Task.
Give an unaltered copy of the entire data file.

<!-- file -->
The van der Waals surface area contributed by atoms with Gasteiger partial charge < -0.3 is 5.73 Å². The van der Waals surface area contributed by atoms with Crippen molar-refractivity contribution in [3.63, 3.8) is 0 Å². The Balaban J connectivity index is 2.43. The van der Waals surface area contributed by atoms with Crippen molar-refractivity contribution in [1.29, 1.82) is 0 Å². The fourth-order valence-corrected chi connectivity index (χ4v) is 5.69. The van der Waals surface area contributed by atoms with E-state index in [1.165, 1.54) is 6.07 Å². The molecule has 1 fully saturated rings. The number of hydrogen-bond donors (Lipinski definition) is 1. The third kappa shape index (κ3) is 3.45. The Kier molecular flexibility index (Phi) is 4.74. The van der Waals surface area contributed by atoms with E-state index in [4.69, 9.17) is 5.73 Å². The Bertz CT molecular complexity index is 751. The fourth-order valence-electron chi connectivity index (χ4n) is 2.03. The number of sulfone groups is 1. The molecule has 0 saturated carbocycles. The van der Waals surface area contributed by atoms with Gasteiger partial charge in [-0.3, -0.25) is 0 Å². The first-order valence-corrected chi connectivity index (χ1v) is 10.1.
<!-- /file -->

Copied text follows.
The van der Waals surface area contributed by atoms with Gasteiger partial charge < -0.3 is 5.73 Å². The van der Waals surface area contributed by atoms with Crippen molar-refractivity contribution in [3.63, 3.8) is 0 Å². The Balaban J connectivity index is 2.43. The van der Waals surface area contributed by atoms with Crippen molar-refractivity contribution in [1.29, 1.82) is 0 Å². The fourth-order valence-corrected chi connectivity index (χ4v) is 5.69. The van der Waals surface area contributed by atoms with E-state index in [1.165, 1.54) is 6.07 Å². The molecule has 1 fully saturated rings. The number of hydrogen-bond donors (Lipinski definition) is 1. The third kappa shape index (κ3) is 3.45. The Kier molecular flexibility index (Phi) is 4.74. The van der Waals surface area contributed by atoms with E-state index in [4.69, 9.17) is 5.73 Å². The Bertz CT molecular complexity index is 751. The fourth-order valence-electron chi connectivity index (χ4n) is 2.03. The number of sulfone groups is 1. The molecule has 0 saturated carbocycles. The van der Waals surface area contributed by atoms with Gasteiger partial charge in [-0.3, -0.25) is 0 Å². The first-order valence-corrected chi connectivity index (χ1v) is 10.1.